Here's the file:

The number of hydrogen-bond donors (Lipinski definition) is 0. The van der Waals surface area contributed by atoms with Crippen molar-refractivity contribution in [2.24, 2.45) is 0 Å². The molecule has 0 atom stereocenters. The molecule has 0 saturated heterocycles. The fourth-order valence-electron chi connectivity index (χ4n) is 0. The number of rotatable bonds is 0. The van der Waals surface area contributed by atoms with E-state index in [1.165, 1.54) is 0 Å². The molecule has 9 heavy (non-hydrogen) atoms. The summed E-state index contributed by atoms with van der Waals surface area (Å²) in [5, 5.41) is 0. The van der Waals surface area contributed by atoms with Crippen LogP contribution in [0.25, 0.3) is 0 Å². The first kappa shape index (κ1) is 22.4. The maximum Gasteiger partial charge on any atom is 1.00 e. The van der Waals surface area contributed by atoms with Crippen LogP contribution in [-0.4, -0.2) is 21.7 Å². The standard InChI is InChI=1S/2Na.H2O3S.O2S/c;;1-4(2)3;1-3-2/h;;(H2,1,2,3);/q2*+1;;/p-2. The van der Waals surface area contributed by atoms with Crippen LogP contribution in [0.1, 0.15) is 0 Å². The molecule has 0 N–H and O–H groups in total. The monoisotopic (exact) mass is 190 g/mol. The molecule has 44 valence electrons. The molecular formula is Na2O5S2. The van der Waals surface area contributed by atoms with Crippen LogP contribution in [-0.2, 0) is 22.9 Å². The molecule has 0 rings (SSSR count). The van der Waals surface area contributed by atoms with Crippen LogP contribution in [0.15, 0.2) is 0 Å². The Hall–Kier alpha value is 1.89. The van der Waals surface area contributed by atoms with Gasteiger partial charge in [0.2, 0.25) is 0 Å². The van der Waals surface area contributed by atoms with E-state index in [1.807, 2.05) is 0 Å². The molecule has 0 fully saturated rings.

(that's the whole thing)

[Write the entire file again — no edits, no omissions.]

The number of hydrogen-bond donors (Lipinski definition) is 0. The van der Waals surface area contributed by atoms with Crippen molar-refractivity contribution in [2.24, 2.45) is 0 Å². The molecule has 0 atom stereocenters. The molecule has 0 saturated heterocycles. The fourth-order valence-electron chi connectivity index (χ4n) is 0. The number of rotatable bonds is 0. The van der Waals surface area contributed by atoms with E-state index in [1.165, 1.54) is 0 Å². The molecule has 9 heavy (non-hydrogen) atoms. The summed E-state index contributed by atoms with van der Waals surface area (Å²) in [5, 5.41) is 0. The van der Waals surface area contributed by atoms with Crippen LogP contribution in [0.25, 0.3) is 0 Å². The first kappa shape index (κ1) is 22.4. The maximum Gasteiger partial charge on any atom is 1.00 e. The van der Waals surface area contributed by atoms with Crippen LogP contribution in [-0.4, -0.2) is 21.7 Å². The standard InChI is InChI=1S/2Na.H2O3S.O2S/c;;1-4(2)3;1-3-2/h;;(H2,1,2,3);/q2*+1;;/p-2. The van der Waals surface area contributed by atoms with Crippen LogP contribution in [0.1, 0.15) is 0 Å². The molecule has 0 N–H and O–H groups in total. The monoisotopic (exact) mass is 190 g/mol. The molecule has 44 valence electrons. The molecular formula is Na2O5S2. The van der Waals surface area contributed by atoms with Crippen LogP contribution in [-0.2, 0) is 22.9 Å². The molecule has 0 rings (SSSR count). The van der Waals surface area contributed by atoms with Crippen LogP contribution in [0.15, 0.2) is 0 Å². The Hall–Kier alpha value is 1.89. The van der Waals surface area contributed by atoms with Gasteiger partial charge in [0.2, 0.25) is 0 Å². The van der Waals surface area contributed by atoms with E-state index in [1.807, 2.05) is 0 Å². The molecule has 0 fully saturated rings.